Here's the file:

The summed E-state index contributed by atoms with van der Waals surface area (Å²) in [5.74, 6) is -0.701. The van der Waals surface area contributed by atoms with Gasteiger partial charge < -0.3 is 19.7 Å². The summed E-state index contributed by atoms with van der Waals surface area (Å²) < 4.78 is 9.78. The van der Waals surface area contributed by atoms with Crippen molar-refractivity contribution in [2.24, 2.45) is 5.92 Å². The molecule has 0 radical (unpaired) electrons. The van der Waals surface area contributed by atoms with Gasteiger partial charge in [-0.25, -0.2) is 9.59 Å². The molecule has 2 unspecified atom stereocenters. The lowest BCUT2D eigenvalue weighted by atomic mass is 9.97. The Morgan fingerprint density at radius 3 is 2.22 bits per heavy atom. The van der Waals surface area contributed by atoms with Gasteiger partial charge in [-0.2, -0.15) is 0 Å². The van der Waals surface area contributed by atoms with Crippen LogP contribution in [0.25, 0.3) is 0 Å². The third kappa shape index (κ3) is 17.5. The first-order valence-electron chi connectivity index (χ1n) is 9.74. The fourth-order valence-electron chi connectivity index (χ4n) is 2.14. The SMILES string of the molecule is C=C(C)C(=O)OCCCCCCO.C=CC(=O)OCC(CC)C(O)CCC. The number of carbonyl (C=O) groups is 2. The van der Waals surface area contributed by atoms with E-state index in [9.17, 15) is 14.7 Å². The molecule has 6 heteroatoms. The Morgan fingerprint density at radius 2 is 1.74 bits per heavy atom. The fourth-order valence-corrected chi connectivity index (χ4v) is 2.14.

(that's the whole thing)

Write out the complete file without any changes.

The summed E-state index contributed by atoms with van der Waals surface area (Å²) in [5.74, 6) is -0.701. The van der Waals surface area contributed by atoms with Gasteiger partial charge < -0.3 is 19.7 Å². The summed E-state index contributed by atoms with van der Waals surface area (Å²) < 4.78 is 9.78. The van der Waals surface area contributed by atoms with Crippen molar-refractivity contribution in [2.24, 2.45) is 5.92 Å². The molecule has 0 radical (unpaired) electrons. The van der Waals surface area contributed by atoms with Gasteiger partial charge in [-0.25, -0.2) is 9.59 Å². The molecule has 2 unspecified atom stereocenters. The lowest BCUT2D eigenvalue weighted by atomic mass is 9.97. The Morgan fingerprint density at radius 3 is 2.22 bits per heavy atom. The van der Waals surface area contributed by atoms with Gasteiger partial charge in [-0.2, -0.15) is 0 Å². The van der Waals surface area contributed by atoms with Crippen LogP contribution in [0.25, 0.3) is 0 Å². The third kappa shape index (κ3) is 17.5. The first-order valence-electron chi connectivity index (χ1n) is 9.74. The fourth-order valence-electron chi connectivity index (χ4n) is 2.14. The SMILES string of the molecule is C=C(C)C(=O)OCCCCCCO.C=CC(=O)OCC(CC)C(O)CCC. The number of carbonyl (C=O) groups is 2. The van der Waals surface area contributed by atoms with E-state index in [9.17, 15) is 14.7 Å². The molecule has 6 heteroatoms. The Morgan fingerprint density at radius 2 is 1.74 bits per heavy atom. The fourth-order valence-corrected chi connectivity index (χ4v) is 2.14.